Leopold HEINDL was born in Zürich Switzerland on August 29, 1909 and was the first child of Margarethe and Leopold Heindl. His mother Margarethe was from Tyrol while his father Leopold was a master winemaker from Styria.

The family lived in Zürich for some years and Leopold’s sister Maria was also born there. In 1915, after the start of World War I, they moved to Salzburg. Here Margarethe and Leopold had a third child, but it died in childhood. In 1922 the 49 year old Margarethe died in Salzburg and the family broke apart. Leopold Sr. moved away from Salzburg and left his two children in institutional care here.

Leopold HEINDL Jr. didn’t leave much of a mark in Salzburg: he started to learn the locksmith’s trade, but he seems to have failed to finish because he was registered as an unskilled laborer. His frequent changes of address in the 1930s suggest that he was frequently unemployed.

There are no indications that he attracted the attention of the authorities on any political grounds, neither during the Austrian dictatorship nor under the Nazis.

Leopold HEIND was already 30 years old when he was drafted into the German army in September 1939. During his entire military service before his death in 1943 he worked as a driver – finally for a construction battalion that was assigned to the brutal siege of Leningrad [now St. Petersburg] in the occupied Soviet Union – a siege that took the lives of more than a million civilians, mostly from starvation and cold.

We don’t actually know what led the 33 year old private Leopold HEINDL to disobedience or refusal to obey an order. The little that we know now is what was written on his German army »War Death Notice« saying that on February 17, 1943 construction soldier Leopold HEINDL was shot to death in Slanzy (about 180 Km southwest of Leningrad) in the course of »physical opposition«.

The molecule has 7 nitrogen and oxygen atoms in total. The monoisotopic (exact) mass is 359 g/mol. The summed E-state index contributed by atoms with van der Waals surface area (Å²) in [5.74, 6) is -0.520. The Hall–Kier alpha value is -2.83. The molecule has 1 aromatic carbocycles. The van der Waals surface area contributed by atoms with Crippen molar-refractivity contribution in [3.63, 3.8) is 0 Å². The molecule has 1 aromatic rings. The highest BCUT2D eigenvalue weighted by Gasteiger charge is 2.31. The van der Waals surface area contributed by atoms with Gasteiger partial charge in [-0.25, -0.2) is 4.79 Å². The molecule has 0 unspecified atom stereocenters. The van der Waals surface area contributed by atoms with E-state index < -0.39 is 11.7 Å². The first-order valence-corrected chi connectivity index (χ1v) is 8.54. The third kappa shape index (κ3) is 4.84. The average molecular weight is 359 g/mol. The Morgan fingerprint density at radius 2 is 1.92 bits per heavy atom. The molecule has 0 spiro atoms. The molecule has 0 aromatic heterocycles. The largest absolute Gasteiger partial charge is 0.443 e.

In other words he wasn’t shot by an enemy, but by a German. The legal formulation »physical opposition« appears for example in an army order from April 1942 on the treatment of soldiers convicted during combat: the military police are authorized »to shoot without warning in every case of physical opposition, sedition or flight!«

In August 1943 Leopold HEINDL’s sister Maria received a »War Death Notice.« She survived the terror years and died in Salzburg in 1995.


  • Wehrmacht information center for warrior losses
  • Salzburg city and state archives
Author: Gert Kerschbaumer
Translation: Stan Nadel

Stumbling Stone
Laid 24.09.2019 at Salzburg, Eniglstraße 7

<p>HIER WOHNTE<br />
JG. 1909<br />
»War Death Notice« received by Leopold Heindl’s sister Maria Soviet leaflet warning German soldiers that they would be killed if they joined the siege of Leningrad and urging them to go over to the Red Army
From the German Historical Museum in Berlin

All stumbling stones at Eniglstraße 7